Dr. Werner Spitz, the famous forensic pathologist who once served as chief medical examiner for Wayne County, unintentionally sparked Chiodo’s application to Wayne Law.

Chiodo was in his senior year of medical school and doing a rotation at the Wayne County Medical Examiner’s Office. He had performed an autopsy and had to present his findings to Spitz.

“I gave my long-winded spiel, and he looked at me in this angry manner and said in an angry voice, ‘I absolutely, totally disagree with everything you just said. But I really like the way you said it.’ I applied to law school the next day. I had the gift of gab. That was the one event that finally made up my mind.”

Chiodo worked at a residency in radiology at Wayne State while he went to law school nights.

“Wayne State is one hell of a good law school,” he said. “And it was affordable. It’s still affordable compared to everything else. If you can get into Wayne’s law school, you’re crazy to go anywhere else.”

After obtaining his law degree, he did an internal medicine residency.

“I practiced internal medicine for a while, and then the city of Detroit needed a medical director,” Chiodo said.

He was among about 500 doctors who applied for the job as medical director of the Detroit Health Department and manager of the city’s medical and public health services.

“You had to have more than just the average doctor’s background,” he said. “I ended up getting the job. The Coleman Young administration said to me, ‘There’s no attorney attached to the Health Department, and there are all sorts of legal issues that come up all the time – contract issues, quarantine issues.’ They said, ‘If you do the general counsel law work for the Health Department, we’ll make you the medical director.’ That’s the benefit of a law degree. It’s a very helpful background.”

He served as the city’s medical director from 1993 to 1995.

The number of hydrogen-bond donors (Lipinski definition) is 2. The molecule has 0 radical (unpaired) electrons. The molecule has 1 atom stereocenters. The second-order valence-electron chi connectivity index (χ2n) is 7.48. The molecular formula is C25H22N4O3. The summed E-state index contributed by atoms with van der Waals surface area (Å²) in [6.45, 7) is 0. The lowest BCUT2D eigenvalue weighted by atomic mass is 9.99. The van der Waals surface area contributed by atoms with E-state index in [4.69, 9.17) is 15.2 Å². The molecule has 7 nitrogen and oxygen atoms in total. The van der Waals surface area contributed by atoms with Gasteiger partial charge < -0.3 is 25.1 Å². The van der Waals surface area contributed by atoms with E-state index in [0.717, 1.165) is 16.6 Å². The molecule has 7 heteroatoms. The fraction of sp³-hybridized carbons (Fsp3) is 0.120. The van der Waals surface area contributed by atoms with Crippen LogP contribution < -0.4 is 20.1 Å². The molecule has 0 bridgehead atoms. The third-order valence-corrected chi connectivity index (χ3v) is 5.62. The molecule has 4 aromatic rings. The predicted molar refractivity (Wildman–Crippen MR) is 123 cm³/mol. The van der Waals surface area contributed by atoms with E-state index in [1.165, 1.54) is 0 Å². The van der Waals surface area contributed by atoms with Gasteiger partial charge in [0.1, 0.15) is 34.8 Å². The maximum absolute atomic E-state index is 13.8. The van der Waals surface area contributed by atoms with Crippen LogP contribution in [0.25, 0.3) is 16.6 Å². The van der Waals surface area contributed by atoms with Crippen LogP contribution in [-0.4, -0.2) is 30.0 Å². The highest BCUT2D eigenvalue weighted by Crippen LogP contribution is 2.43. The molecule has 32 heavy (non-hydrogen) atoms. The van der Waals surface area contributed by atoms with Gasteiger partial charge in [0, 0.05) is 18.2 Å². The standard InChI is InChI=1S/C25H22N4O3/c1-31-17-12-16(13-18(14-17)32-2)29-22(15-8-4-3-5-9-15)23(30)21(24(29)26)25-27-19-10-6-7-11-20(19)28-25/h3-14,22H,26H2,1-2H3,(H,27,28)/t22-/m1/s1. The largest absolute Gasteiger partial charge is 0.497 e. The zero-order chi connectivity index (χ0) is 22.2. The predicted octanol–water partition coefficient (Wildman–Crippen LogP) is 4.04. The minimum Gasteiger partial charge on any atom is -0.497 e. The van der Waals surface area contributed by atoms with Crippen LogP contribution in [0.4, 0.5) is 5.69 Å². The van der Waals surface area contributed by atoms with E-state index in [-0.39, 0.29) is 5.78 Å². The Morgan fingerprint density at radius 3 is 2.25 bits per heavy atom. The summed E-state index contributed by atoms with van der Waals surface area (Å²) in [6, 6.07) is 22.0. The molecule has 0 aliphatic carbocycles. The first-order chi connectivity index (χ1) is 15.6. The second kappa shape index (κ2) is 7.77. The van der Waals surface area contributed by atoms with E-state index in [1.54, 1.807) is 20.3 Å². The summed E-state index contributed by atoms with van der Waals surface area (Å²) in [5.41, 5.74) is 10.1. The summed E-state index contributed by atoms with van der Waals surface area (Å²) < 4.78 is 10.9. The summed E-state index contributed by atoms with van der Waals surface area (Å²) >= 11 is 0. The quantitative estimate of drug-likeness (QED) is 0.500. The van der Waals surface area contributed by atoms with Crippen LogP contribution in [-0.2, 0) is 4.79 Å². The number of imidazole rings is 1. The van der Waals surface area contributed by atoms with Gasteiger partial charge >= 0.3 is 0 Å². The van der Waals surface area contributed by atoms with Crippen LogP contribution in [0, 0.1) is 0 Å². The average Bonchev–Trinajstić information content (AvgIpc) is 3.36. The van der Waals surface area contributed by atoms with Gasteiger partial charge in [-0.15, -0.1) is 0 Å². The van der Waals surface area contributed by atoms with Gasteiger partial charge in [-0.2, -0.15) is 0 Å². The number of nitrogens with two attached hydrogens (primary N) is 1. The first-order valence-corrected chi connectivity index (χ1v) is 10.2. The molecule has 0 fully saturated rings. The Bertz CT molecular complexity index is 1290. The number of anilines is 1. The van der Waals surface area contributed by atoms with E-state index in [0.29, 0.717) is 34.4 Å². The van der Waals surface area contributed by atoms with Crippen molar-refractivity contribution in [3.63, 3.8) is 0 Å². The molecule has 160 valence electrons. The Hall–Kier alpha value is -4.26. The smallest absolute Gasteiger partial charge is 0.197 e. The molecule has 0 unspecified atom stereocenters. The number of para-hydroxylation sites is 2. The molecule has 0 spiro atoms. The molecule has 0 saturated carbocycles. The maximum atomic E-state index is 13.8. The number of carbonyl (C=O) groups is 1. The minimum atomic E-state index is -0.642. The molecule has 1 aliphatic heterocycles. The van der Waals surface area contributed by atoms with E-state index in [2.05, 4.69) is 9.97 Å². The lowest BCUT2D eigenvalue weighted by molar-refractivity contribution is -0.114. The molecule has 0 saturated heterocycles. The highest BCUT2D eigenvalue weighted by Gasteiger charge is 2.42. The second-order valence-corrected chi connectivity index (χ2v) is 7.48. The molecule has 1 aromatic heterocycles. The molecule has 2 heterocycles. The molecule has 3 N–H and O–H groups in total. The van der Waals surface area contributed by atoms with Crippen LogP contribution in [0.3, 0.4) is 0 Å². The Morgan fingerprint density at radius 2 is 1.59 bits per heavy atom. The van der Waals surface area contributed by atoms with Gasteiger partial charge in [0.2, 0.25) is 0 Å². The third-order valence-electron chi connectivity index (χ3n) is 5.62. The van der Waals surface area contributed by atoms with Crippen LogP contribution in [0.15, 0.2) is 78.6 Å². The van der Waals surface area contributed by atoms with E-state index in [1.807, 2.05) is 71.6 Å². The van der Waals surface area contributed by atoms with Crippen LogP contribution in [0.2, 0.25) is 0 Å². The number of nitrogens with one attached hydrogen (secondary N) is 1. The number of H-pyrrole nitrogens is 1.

Chiodo also has served as medical director of the pension boards of the city of Lansing; as an assistant clinical professor of internal medicine, family medicine and public health at Wayne State’s School of Medicine; as president of the Michigan Industrial Hygiene Society; and as chairman of the Environmental Litigation and Administrative Practice Committee of the State Bar of Michigan.

He has written two law textbooks – “Toxic Tort: A Guide to Toxic Substances Litigation in Michigan” (2002) and “Toxic Tort: Medical and Legal Elements” (2004) – and a book called “Bioterrorism” (2013), which provides an overview of agents that may be used in acts of biological, chemical and radiological terrorism.

Chiodo said he loves teaching and has no plans to give it up.

“When you teach, you end up fine-tuning your thoughts,” he said. “When you teach, you also learn. And also, it’s a kind of immortality to at least some extent. Some of my former students 50 years from now may be telling their students or the people they’re mentoring, ‘This is what Dr. Chiodo taught me.’ ”

His advice for beginning law students interested in health law is perhaps predictable considering the source: Get more education in other fields.

“They should see if they can get some other technical background that ties in with health care – a business M.B.A., a master of public health …,” he said. “Those additional credentials are what’s going to set you apart.”